Pictured: A Guernsey dairy cow.
"We believe it gives back a great deal in respect of the landscape that it supports, and the Guernsey breed of cattle that it supports as well, because it is the home of that breed so we're very clear as to what the objectives are in mind, however that comes at a cost.
"Now 20-odd million, 25 million is an expensive piece of kit to put in there which we can't give a financial return on, but that is almost the cost of us maintaining that industry, so the States of Guernsey, you must decide whether they wish to continue to support that industry and the whole history that goes with it."
One ongoing issue faced by those running the dairy is the decades old laws which stipulate that every litre of milk produced locally must be bought by Guernsey Dairy. It can't all be processed and sold, especially in the face of declining milk sales as alternatives have increased in popularity.
Deputy Roffey said all of these issues need to be addressed.
"We need to decide what the dairy industry is for and if it's producing excellent milk, which it does, I think it's better than anywhere else, but I don't think that is the main reason.
"The main reason is that if it wasn't there, what would there be instead? If there was no dairy farming what would the habitat be like? The appearance of the island? If you think about getting everything go wild it would be great for nature but actually a lot of people, even if they don't drink milk, they are benefitting from the activity of farmers.
"There needs to be a discussion over the balance of where the financial support comes from, because our farmers...there's no way they can be head on with farmers elsewhere. We're a cottage industry enabling the agricultural industry, which enables the countryside, so I think, although I'm normally defending the STSB saying everything needs to be as business like as possible, I think that this goes beyond just a business in this particular case."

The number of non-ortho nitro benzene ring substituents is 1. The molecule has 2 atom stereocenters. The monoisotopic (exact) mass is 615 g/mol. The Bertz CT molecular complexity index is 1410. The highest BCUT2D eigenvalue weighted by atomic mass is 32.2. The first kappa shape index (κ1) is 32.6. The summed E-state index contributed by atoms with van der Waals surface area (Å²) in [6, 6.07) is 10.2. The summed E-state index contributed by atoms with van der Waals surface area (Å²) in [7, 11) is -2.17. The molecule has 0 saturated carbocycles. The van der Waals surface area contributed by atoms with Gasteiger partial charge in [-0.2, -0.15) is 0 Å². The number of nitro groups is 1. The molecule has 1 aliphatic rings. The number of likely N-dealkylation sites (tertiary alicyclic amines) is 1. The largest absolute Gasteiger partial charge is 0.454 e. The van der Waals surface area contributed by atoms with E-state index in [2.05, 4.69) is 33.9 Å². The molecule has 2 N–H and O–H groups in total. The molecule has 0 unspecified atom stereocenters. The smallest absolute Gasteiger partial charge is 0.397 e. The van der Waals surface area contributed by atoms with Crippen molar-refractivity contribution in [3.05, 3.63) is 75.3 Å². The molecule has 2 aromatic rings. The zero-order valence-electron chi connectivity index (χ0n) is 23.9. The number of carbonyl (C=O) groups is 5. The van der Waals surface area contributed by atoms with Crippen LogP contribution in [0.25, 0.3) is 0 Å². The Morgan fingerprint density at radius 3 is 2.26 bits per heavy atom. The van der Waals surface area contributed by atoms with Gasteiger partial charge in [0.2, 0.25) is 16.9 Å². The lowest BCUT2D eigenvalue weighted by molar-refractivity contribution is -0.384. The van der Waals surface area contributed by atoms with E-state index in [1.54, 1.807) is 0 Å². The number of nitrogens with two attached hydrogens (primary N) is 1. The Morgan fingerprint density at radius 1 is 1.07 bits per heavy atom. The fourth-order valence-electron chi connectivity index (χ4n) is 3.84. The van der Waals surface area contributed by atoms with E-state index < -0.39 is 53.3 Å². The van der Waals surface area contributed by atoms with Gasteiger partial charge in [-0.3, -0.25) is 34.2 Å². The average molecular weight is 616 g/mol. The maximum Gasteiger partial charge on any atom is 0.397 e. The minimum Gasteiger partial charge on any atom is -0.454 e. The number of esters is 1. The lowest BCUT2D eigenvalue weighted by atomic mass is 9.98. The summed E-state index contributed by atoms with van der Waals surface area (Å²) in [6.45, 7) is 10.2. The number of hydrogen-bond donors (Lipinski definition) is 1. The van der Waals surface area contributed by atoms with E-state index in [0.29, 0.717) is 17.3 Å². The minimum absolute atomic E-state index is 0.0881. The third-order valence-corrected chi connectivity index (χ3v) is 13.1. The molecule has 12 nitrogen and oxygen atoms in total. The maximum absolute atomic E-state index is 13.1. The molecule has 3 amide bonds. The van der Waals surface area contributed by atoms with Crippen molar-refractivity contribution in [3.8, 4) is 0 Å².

Pictured: Many hygiene standards are in force within the dairy industry.
Deputy Fairclough described these delays and uncertainties as a "failure of process" and said that "a significant amount of money has already been spent on the development of a future dairy". Deputy John Dyke said the circa £25million price tag for building a new dairy seems high though.
Deputy Roffey agreed but said it needs to be looked at in isolation and not in comparison to other, very different developments.
"...production facilities tend to be quite expensive and the hygiene requirements are fairly extreme, and if one of the things that's driving us now is environmental health then we've got questions about how long our current facility can...they do meet all the standards now, I want to stress that, but it's at great expense and difficulty that that's happening. So, yes we will try and drive down the cost as far as possible but I think there's some unrealistic expectation about that.
"I have some figures comparing with office blocks, and office blocks don't have to make anything like the same sort of standards that we do so expecting the same price per square meter is just fantasyland."
Once your comment has been submitted, it won’t appear immediately. There is no need to submit it more than once. Comments are published at the discretion of Bailiwick Publishing, and will include your username.
There are no comments for this article.